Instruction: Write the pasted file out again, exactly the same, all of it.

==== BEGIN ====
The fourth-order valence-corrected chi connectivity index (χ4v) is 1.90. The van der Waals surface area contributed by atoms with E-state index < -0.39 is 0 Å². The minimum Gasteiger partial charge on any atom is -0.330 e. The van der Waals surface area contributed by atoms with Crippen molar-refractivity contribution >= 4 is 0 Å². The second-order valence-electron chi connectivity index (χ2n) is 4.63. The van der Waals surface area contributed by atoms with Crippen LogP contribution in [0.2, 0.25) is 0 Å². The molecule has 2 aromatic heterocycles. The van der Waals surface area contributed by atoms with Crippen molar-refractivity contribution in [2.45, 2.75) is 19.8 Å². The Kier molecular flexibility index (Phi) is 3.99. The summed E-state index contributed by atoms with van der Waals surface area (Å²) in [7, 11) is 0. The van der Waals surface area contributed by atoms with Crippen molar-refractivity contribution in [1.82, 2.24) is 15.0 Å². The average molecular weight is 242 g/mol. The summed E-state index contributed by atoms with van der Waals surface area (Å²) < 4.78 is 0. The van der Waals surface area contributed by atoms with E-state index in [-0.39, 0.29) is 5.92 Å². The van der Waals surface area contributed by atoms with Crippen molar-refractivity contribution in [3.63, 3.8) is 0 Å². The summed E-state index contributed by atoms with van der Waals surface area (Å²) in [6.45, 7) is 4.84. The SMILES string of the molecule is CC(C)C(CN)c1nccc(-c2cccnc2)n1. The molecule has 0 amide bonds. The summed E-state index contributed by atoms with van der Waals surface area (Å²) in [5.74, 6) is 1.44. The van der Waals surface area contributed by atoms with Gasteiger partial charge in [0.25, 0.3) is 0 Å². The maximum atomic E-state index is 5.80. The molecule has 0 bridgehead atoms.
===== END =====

The fourth-order valence-corrected chi connectivity index (χ4v) is 1.90. The van der Waals surface area contributed by atoms with E-state index < -0.39 is 0 Å². The minimum Gasteiger partial charge on any atom is -0.330 e. The van der Waals surface area contributed by atoms with Crippen molar-refractivity contribution >= 4 is 0 Å². The second-order valence-electron chi connectivity index (χ2n) is 4.63. The van der Waals surface area contributed by atoms with Crippen LogP contribution in [0.2, 0.25) is 0 Å². The molecule has 2 aromatic heterocycles. The van der Waals surface area contributed by atoms with Crippen molar-refractivity contribution in [2.45, 2.75) is 19.8 Å². The Kier molecular flexibility index (Phi) is 3.99. The summed E-state index contributed by atoms with van der Waals surface area (Å²) in [7, 11) is 0. The van der Waals surface area contributed by atoms with Crippen molar-refractivity contribution in [1.82, 2.24) is 15.0 Å². The average molecular weight is 242 g/mol. The summed E-state index contributed by atoms with van der Waals surface area (Å²) < 4.78 is 0. The van der Waals surface area contributed by atoms with E-state index in [-0.39, 0.29) is 5.92 Å². The van der Waals surface area contributed by atoms with Crippen molar-refractivity contribution in [3.63, 3.8) is 0 Å². The summed E-state index contributed by atoms with van der Waals surface area (Å²) in [6.45, 7) is 4.84. The SMILES string of the molecule is CC(C)C(CN)c1nccc(-c2cccnc2)n1. The molecule has 0 amide bonds. The summed E-state index contributed by atoms with van der Waals surface area (Å²) in [5.74, 6) is 1.44. The van der Waals surface area contributed by atoms with Gasteiger partial charge in [0.25, 0.3) is 0 Å². The maximum atomic E-state index is 5.80. The molecule has 0 bridgehead atoms.